Table of Contents:

This chapter has explored the representations and understanding of the beauty/grooming market for men through a discussion of male lifestyle magazines and (group) interviews with several male participants. As has been discussed in the literature, beauty brands are struggling to find the right tone to address men because they must navigate the feminine connotations of the market. One way to do this is to emphasise masculine values and interests; in the Gay Times and FHM data, for example, brands have drawn on discourses of sports and - for a heterosexual male audience - concepts of violence and fighting. Moreover, a ‘no-nonsense’ approach, which comprises a focus on price and practicality of a product or service, was widely adopted in the adverts aimed at men. This functional approach to grooming and buying products was also highlighted in the (group) interviews.

The features related to grooming published in the men’s magazines showed an evident understanding of and a (somewhat) sceptical attitude towards the beauty market, which was echoed across the (group) interviews. However, despite this scepticism, the magazines - particularly those aimed at gay men - appeared aware of the insecurities men may experience in relation to their bodies and masculine identities. Enabling a discussion of these insecurities, both the magazines and the interview participants employed humour. Moreover, as interviewees did not want to appear too invested in the grooming market, they used various distancing strategies, such as the ‘littling’ of products and product use.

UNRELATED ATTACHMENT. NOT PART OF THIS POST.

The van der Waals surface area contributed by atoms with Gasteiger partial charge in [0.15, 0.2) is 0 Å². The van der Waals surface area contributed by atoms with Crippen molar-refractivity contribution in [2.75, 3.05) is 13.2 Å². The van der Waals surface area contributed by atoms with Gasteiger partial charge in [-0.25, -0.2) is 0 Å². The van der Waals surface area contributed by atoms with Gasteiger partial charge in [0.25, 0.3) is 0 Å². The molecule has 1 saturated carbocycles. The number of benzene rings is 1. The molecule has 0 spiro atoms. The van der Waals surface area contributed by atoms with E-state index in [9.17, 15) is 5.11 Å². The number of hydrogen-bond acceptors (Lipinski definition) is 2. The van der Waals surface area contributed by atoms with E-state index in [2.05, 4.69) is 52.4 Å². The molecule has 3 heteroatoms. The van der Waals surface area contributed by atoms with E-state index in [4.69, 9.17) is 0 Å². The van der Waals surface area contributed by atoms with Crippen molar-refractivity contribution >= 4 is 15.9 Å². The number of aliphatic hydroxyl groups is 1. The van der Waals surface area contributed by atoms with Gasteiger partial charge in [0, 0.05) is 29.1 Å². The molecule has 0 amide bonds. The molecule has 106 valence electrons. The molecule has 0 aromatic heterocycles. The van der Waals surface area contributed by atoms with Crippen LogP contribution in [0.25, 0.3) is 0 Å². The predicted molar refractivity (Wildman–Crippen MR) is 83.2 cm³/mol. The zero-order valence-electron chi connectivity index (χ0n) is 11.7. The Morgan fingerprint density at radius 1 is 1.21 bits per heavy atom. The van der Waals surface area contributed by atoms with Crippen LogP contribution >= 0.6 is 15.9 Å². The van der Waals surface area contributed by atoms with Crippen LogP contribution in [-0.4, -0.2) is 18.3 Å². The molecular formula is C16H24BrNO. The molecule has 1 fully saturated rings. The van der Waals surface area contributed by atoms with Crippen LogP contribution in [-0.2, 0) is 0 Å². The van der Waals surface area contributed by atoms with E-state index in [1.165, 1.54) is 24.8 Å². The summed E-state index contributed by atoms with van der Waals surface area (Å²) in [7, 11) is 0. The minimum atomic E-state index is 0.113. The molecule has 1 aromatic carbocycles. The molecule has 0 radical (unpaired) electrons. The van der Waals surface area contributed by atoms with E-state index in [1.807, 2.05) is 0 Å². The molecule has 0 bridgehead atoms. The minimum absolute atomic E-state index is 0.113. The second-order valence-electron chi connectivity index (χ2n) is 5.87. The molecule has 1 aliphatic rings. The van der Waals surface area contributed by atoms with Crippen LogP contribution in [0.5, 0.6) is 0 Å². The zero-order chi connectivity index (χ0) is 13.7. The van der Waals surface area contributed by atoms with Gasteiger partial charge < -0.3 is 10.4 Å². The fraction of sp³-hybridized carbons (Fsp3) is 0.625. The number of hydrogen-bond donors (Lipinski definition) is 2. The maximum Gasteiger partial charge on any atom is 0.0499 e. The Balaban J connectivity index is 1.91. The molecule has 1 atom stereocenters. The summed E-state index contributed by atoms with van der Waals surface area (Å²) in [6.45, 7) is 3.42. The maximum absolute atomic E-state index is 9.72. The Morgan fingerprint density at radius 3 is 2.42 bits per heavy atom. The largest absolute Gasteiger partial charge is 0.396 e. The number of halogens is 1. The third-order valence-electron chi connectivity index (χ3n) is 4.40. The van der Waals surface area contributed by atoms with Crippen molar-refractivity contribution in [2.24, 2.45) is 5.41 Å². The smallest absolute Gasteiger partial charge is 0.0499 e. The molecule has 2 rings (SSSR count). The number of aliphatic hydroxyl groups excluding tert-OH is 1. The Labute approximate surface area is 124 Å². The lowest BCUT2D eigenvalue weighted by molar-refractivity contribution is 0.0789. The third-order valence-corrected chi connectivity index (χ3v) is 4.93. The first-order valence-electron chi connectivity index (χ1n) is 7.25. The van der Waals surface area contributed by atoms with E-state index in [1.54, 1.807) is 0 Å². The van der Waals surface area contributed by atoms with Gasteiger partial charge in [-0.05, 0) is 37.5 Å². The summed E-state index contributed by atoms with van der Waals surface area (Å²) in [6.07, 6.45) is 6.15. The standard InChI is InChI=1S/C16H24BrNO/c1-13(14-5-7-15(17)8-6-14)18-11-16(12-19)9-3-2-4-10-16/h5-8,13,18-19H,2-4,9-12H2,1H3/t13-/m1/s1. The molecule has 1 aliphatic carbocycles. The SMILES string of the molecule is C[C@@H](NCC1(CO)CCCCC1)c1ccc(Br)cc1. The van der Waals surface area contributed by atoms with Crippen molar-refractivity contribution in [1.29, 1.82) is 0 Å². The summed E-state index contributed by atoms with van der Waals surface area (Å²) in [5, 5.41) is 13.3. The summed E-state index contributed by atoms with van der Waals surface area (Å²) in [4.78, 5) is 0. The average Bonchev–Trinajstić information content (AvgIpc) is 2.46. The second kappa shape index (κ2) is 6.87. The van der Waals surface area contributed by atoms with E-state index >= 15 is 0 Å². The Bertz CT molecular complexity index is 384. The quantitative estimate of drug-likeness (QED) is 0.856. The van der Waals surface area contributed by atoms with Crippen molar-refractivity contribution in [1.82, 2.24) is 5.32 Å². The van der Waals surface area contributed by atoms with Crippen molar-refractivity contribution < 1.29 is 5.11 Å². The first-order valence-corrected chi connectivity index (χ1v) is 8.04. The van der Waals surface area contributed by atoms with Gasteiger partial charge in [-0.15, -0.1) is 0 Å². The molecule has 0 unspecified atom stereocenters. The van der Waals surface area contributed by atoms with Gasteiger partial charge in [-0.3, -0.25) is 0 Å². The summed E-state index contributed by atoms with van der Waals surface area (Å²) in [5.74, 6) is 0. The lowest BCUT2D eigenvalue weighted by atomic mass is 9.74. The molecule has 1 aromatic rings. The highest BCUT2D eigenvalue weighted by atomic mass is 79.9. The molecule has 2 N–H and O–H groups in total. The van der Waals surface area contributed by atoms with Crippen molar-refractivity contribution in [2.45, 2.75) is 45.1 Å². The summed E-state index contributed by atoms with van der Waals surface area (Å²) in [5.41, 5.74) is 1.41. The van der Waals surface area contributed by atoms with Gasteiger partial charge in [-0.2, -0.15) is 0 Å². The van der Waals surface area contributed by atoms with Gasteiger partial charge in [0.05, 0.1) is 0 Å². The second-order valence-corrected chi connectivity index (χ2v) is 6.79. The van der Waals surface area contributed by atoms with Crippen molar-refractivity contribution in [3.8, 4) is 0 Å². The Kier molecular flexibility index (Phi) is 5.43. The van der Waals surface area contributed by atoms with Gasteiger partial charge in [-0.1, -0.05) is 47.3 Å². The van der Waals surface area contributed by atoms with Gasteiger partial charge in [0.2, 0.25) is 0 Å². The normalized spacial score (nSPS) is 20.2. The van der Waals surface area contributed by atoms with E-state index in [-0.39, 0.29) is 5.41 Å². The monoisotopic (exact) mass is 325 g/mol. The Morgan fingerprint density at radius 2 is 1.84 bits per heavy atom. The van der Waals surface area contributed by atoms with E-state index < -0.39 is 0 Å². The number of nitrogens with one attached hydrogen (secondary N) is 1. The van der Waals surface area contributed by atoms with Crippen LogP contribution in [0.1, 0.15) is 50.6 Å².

Lastly, although previous literature has suggested a difference between the marketing and use of grooming products and services amongst hetero- and gay men, only some evidence for this claim was found here. Importantly, the male participants of the (group) interviews remarked that FHM and the Gay Times actually looked very similar and included comparable advertising.


  • 1 This is one of the straplines of supplement brand Wellman.
  • 2 As Barber (2016: 7) has noted, ‘beauty’ is so strongly associated with women that “we might even think that ‘grooming’ and ‘handsome’ are more appropriate terms to describe men”, particularly as grooming is associated with appearing “clean and socially acceptable” (ibid: 37). The men’s magazines appear to be aware of the problematic connotations of the word ‘beauty’ and prefer to use the word ‘grooming’. In an article in FHM, for example, the author (jokingly) corrects himself when he speaks of ‘beauty’ rather than ‘grooming’ routines, stating “okay, you must all have some beauty, sorry, grooming routines” (March 2006: 142). As the word ‘grooming’ is more widely used to discuss appearance-enhancing products and services for men, I will adopt this term in this chapter.
  • 3 The fact that the model is a cartoon decreases the advert’s modality, making it appear less ‘real’ (cf. Kress & van Leeuwen 2006; Machin 2007).
  • 4 19% (N=14) of all adverts found in FHM include references to violence and fighting. In all the other magazines, this percentage is much lower (i.e. 1% (N=1) in the Gay Times-, 6% (N=23) in Marie Claire-, and 7% (N=26) in Cosmo).
  • 5 Variations of ‘protect’ and/or ‘defence’ are found in 7% (N=26) of the adverts in Cosmo and in 12% (N=45) of the adverts in Marie Claire. This percentage is lower for the men’s magazines; 4% (N=3) of the adverts in FHM and 3% (N=2) of those in the Gay Times refer to ‘protect’ and/or ‘defence’.
  • 6 15% (N=11) of the references in the women’s magazines to ‘protect’ and/ or ‘defend’ were found in advertising for sunscreen products, which are claimed to ‘protect’ against (effects of) the sun. The men’s magazines did not include any adverts for sunscreen products, which may relate to the common assumption that men do not use sun protection products (cf. Scott, in Marie Claire 2015: 300).